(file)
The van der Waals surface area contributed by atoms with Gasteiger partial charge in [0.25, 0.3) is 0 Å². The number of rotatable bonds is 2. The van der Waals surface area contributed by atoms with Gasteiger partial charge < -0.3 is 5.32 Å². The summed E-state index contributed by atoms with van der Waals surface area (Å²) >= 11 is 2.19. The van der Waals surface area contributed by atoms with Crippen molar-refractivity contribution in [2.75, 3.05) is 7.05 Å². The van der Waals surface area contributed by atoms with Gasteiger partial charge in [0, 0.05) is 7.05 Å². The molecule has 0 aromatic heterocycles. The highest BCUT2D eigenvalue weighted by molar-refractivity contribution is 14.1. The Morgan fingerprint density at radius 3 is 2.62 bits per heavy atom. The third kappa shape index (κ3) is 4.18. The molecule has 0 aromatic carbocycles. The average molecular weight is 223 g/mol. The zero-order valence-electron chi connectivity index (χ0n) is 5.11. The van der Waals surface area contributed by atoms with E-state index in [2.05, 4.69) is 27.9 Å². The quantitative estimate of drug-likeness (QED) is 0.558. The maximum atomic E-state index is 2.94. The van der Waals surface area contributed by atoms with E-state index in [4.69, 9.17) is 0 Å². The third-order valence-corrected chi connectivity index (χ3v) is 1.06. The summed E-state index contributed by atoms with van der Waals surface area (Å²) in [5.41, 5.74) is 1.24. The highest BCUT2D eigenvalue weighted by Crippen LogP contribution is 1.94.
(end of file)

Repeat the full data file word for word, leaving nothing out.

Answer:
The van der Waals surface area contributed by atoms with Gasteiger partial charge in [0.25, 0.3) is 0 Å². The number of rotatable bonds is 2. The van der Waals surface area contributed by atoms with Gasteiger partial charge < -0.3 is 5.32 Å². The summed E-state index contributed by atoms with van der Waals surface area (Å²) >= 11 is 2.19. The van der Waals surface area contributed by atoms with Crippen molar-refractivity contribution in [2.75, 3.05) is 7.05 Å². The van der Waals surface area contributed by atoms with Gasteiger partial charge in [0, 0.05) is 7.05 Å². The molecule has 0 aromatic heterocycles. The highest BCUT2D eigenvalue weighted by molar-refractivity contribution is 14.1. The Morgan fingerprint density at radius 3 is 2.62 bits per heavy atom. The third kappa shape index (κ3) is 4.18. The molecule has 0 aromatic carbocycles. The average molecular weight is 223 g/mol. The zero-order valence-electron chi connectivity index (χ0n) is 5.11. The van der Waals surface area contributed by atoms with E-state index in [2.05, 4.69) is 27.9 Å². The quantitative estimate of drug-likeness (QED) is 0.558. The maximum atomic E-state index is 2.94. The van der Waals surface area contributed by atoms with E-state index in [4.69, 9.17) is 0 Å². The third-order valence-corrected chi connectivity index (χ3v) is 1.06. The summed E-state index contributed by atoms with van der Waals surface area (Å²) in [5.41, 5.74) is 1.24. The highest BCUT2D eigenvalue weighted by Crippen LogP contribution is 1.94.